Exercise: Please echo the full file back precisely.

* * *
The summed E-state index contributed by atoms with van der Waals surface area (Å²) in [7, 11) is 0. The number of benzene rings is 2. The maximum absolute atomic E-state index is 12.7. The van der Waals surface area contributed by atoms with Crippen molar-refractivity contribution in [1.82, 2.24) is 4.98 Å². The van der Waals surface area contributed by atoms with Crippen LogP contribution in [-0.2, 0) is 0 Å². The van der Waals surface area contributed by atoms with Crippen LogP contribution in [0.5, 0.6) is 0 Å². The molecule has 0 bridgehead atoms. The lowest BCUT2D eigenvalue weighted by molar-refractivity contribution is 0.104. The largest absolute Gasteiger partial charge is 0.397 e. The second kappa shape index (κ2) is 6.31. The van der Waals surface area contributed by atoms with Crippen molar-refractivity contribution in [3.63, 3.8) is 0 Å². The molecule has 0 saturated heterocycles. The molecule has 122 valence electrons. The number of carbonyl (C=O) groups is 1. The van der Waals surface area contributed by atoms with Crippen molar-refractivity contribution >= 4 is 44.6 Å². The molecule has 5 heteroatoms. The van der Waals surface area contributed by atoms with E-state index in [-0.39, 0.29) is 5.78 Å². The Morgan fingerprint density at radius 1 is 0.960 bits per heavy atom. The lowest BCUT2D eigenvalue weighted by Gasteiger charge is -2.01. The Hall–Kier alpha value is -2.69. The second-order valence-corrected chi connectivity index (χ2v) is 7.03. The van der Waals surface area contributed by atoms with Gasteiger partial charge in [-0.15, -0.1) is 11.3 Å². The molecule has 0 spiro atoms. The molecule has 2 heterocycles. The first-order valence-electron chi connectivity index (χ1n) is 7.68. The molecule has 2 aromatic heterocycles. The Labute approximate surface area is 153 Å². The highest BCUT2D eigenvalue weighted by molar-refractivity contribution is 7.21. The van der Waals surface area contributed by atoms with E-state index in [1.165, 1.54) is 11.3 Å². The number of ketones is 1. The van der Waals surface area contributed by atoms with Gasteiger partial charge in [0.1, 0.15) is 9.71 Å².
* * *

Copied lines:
The summed E-state index contributed by atoms with van der Waals surface area (Å²) in [7, 11) is 0. The number of benzene rings is 2. The maximum absolute atomic E-state index is 12.7. The van der Waals surface area contributed by atoms with Crippen molar-refractivity contribution in [1.82, 2.24) is 4.98 Å². The van der Waals surface area contributed by atoms with Crippen LogP contribution in [-0.2, 0) is 0 Å². The van der Waals surface area contributed by atoms with Crippen LogP contribution in [0.5, 0.6) is 0 Å². The molecule has 0 bridgehead atoms. The lowest BCUT2D eigenvalue weighted by molar-refractivity contribution is 0.104. The largest absolute Gasteiger partial charge is 0.397 e. The second kappa shape index (κ2) is 6.31. The van der Waals surface area contributed by atoms with Crippen molar-refractivity contribution in [3.63, 3.8) is 0 Å². The molecule has 0 saturated heterocycles. The molecule has 122 valence electrons. The number of carbonyl (C=O) groups is 1. The van der Waals surface area contributed by atoms with Crippen molar-refractivity contribution >= 4 is 44.6 Å². The molecule has 5 heteroatoms. The van der Waals surface area contributed by atoms with E-state index in [-0.39, 0.29) is 5.78 Å². The Morgan fingerprint density at radius 1 is 0.960 bits per heavy atom. The lowest BCUT2D eigenvalue weighted by Gasteiger charge is -2.01. The Hall–Kier alpha value is -2.69. The second-order valence-corrected chi connectivity index (χ2v) is 7.03. The van der Waals surface area contributed by atoms with Gasteiger partial charge in [-0.15, -0.1) is 11.3 Å². The molecule has 0 spiro atoms. The molecule has 2 heterocycles. The first-order valence-electron chi connectivity index (χ1n) is 7.68. The molecule has 2 aromatic heterocycles. The Labute approximate surface area is 153 Å². The highest BCUT2D eigenvalue weighted by molar-refractivity contribution is 7.21. The van der Waals surface area contributed by atoms with E-state index in [1.165, 1.54) is 11.3 Å². The number of ketones is 1. The van der Waals surface area contributed by atoms with Gasteiger partial charge in [0.1, 0.15) is 9.71 Å².